Finding Providers

We found 2 specialists with an interest in weight loss surgery and who accept Medicaid near Charlotte, NC.

Showing 1-2 of 2
Dr. Dimitrios Stefanidis MD, PhD
Specializes in General Surgery, Bariatric Surgery
1025 Morehead Medical Drive; Suite 300
Charlotte, NC
(704) 355-1813; (704) 355-9484

Dr. Dimitrios Stefanidis works as a general surgeon and bariatric surgeon in Charlotte, NC. Clinical interests for Dr. Stefanidis include adrenal surgery (adrenalectomy), cancer, and colon resection (colectomy). Dr. Stefanidis is an in-network provider for Medicaid and Medicare insurance. After completing medical school at Aristotle University of Thessaloniki Medical School, he performed his residency at a hospital affiliated with the University of Texas Health Science Center at San Antonio. Awards and/or distinctions Dr. Stefanidis has received include SAGES Research Grant Award; Research Paper Awards (multiple); and Community Involvement Award. Dr. Stefanidis (or staff) is conversant in Spanish, Greek, and German. His hospital/clinic affiliations include Carolinas Medical Center, Carolinas Medical Center-Mercy, and Carolinas Medical Center-University.

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Relevant Interests: , Gastric Bypass Surgery, Sleeve Gastrectomy, Weight Loss Surgery (Bariatric Surgery)

All Interests: Adrenal surgery, Advanced Laparoscopic Surgery, Antireflux Surgery, Bariatric Surgery, Cancer, ... (Read more)

Dr. Stanley Branner Getz Jr MD
Specializes in Head & Neck Plastic Surgery, General Surgery
1025 Morehead Drive; Suite 300
Charlotte, NC
(704) 446-6810; (704) 376-0805

Dr. Stanley Getz sees patients in Charlotte, NC. His medical specialties are general surgery and head & neck plastic surgery. Dr. Getz's areas of expertise include the following: cleft lip and palate, blepharoplasty (eyelid surgery), and thigh lift. Patient ratings for Dr. Getz average 1.0 stars out of 5. He is an in-network provider for Medicaid and Medicare insurance. Dr. Getz's education and training includes medical school at the University of Virginia School of Medicine and residency at Naval Medical Center Portsmouth and a hospital affiliated with Eastern Virginia Medical School. He speaks Spanish. He is professionally affiliated with Charlotte Institute of Rehabilitation, Carolinas Medical Center, and Novant Health Charlotte Orthopedic Hospital.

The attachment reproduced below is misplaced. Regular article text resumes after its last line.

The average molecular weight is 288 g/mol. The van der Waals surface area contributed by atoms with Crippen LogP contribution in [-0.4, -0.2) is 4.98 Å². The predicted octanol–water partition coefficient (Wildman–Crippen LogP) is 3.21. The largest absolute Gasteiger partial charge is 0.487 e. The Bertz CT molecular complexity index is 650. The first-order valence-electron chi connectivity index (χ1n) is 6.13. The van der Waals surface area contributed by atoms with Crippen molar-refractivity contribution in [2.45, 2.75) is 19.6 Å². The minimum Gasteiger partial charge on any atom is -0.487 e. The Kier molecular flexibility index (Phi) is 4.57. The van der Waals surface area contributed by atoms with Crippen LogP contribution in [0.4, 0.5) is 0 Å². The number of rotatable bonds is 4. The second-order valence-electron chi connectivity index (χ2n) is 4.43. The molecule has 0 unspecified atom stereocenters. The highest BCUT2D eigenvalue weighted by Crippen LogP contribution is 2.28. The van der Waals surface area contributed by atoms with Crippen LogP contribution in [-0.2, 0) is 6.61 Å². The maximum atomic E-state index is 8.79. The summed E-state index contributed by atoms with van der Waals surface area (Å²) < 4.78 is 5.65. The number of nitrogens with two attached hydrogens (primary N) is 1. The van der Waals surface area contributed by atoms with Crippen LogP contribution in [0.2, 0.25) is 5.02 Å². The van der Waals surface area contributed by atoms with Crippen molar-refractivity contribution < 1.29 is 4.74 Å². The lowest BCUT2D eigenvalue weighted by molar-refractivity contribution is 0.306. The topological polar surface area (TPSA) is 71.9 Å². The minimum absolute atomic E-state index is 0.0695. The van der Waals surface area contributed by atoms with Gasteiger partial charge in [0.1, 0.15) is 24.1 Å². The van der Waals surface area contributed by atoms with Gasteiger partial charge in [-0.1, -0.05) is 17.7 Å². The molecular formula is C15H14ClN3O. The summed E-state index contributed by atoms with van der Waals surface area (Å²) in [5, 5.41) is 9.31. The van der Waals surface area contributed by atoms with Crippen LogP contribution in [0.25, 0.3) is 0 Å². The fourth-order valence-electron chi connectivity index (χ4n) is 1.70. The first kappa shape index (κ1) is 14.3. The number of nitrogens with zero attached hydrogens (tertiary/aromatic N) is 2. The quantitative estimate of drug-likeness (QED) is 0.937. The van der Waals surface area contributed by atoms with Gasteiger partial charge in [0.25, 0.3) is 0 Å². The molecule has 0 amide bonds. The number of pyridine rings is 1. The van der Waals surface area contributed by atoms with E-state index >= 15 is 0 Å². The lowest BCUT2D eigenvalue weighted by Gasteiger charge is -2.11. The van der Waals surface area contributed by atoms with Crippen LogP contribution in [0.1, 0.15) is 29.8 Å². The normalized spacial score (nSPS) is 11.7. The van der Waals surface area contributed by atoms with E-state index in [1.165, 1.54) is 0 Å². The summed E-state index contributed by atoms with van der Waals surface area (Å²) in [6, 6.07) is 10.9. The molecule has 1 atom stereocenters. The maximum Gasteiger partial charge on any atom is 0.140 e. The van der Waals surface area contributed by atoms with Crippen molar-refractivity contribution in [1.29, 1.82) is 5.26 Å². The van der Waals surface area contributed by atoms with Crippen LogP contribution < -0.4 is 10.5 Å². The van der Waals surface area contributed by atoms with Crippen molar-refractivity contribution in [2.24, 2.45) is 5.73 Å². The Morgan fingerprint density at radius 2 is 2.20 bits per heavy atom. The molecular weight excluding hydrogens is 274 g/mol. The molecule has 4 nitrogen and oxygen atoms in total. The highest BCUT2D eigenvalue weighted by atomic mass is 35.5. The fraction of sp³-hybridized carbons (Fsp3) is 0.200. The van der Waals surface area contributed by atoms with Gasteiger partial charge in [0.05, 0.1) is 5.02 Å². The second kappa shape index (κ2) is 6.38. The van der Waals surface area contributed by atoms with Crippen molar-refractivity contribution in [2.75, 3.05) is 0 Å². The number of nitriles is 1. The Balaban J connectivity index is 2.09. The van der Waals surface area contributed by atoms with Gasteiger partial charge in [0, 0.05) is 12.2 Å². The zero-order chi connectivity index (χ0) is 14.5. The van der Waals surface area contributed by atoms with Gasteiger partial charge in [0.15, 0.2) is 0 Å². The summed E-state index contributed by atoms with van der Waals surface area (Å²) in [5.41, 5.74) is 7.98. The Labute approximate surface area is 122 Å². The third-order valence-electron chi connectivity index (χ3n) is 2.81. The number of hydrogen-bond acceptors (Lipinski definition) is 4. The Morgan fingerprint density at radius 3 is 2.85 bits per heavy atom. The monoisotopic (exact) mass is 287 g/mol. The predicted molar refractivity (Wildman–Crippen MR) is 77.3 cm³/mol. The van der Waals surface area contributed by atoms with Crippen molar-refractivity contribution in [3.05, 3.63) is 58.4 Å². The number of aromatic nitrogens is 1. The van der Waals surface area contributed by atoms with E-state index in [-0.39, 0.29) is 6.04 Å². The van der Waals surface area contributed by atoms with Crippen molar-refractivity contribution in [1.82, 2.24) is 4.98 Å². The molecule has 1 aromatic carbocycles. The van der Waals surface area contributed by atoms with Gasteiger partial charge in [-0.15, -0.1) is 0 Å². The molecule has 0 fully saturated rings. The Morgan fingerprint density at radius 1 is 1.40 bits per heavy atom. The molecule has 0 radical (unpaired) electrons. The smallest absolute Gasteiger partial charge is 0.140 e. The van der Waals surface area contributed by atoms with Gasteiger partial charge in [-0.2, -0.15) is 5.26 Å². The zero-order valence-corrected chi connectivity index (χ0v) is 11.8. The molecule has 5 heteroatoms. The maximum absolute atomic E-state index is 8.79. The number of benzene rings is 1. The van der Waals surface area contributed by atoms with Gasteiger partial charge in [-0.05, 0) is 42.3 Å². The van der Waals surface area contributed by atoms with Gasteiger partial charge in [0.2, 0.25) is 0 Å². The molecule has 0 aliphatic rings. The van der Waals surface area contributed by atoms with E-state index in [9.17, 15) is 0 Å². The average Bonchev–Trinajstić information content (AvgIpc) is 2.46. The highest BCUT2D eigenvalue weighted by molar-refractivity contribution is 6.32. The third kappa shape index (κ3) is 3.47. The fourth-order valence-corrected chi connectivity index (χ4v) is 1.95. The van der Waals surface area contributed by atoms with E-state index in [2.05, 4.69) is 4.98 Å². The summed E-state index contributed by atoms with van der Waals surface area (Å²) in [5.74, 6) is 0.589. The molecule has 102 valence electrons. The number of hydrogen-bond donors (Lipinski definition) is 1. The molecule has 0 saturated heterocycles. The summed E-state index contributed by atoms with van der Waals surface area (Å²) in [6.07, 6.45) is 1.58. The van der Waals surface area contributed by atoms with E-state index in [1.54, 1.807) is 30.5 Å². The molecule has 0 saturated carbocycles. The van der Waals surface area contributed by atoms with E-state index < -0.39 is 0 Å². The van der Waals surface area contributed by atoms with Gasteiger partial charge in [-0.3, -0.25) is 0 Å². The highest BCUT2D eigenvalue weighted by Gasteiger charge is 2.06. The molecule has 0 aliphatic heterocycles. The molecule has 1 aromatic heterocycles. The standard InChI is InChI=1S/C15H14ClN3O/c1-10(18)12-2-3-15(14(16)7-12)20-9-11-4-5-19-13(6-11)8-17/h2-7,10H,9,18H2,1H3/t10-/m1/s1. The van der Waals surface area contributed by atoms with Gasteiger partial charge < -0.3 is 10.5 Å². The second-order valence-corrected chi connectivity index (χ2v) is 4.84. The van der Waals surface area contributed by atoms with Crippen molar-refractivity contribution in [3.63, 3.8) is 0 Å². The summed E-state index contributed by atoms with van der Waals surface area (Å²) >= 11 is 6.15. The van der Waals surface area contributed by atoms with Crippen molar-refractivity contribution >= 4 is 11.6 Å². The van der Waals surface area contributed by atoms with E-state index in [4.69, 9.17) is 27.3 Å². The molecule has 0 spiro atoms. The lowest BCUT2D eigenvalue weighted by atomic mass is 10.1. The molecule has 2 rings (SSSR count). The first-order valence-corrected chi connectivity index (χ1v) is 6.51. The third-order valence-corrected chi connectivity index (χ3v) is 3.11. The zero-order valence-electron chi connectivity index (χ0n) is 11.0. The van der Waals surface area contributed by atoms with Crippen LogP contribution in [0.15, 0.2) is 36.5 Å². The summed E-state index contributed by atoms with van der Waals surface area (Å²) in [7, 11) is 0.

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Relevant Interests: , Gastric Bypass Surgery

All Interests: Ear Surgery, Eyelid Surgery, Breast Implant Removal, Breast Reconstruction, Breast Reduction ... (Read more)


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What is Weight Loss Surgery?

Bariatric or weight-loss surgery is a surgical procedure performed to help significantly obese patients lose weight when more traditional methods, such as dieting and exercise, have not helped. Depending on the type, these surgeries change the gastrointestinal tract to limit how much food can be eaten and also change how food is absorbed by the body. Of the various bariatric surgeries available, the most common is gastric bypass.

By far the most common of the gastric bypass surgeries is called “Roux-en-Y.” During this surgery, part of the stomach and small intestine are detached from the gastrointestinal tract, in order to make the tract smaller. The surgeon divides the stomach into two parts. The working stomach, at the end of the esophagus, is now tiny - only the size of a walnut. This makes patients feel full after eating a small amount of food. Then the small intestine is also divided, and after bypassing a section of the small intestine to reduce food absorption, the intestine is attached to the small stomach pouch. The patient now has a working stomach and intestine like before, only much smaller.

Because gastric bypass is used to treat extreme obesity, it can reduce the risk of some of the problems associated with obesity. Gastric bypass can help treat or reduce the risk for such conditions as heart disease, high blood pressure, sleep apnea, and type 2 diabetes. However, it is a major surgery and also carries risks itself. Any surgery can lead to infection, bleeding, or blood clots, and weight loss surgery in particular carries risks of leaks in the gastrointestinal system, malnutrition, bowel obstructions, and vomiting.

Typically patients are considered candidates for gastric bypass surgery if they have a BMI greater than 40, or sometimes if they have a BMI between 35 and 40 but are suffering from obesity-related illnesses such as diabetes. The outlook is generally good, with most patients losing between 50-75% of their excess weight in 1-2 years. However, patients must follow strict diet guidelines so that the stomach can heal, starting with no food at all, then followed by a liquid diet for some time. For many severely obese patients who have tried strict diets before without success, gastric bypass surgery is the tool that allows them to finally achieve their weight loss and health goals.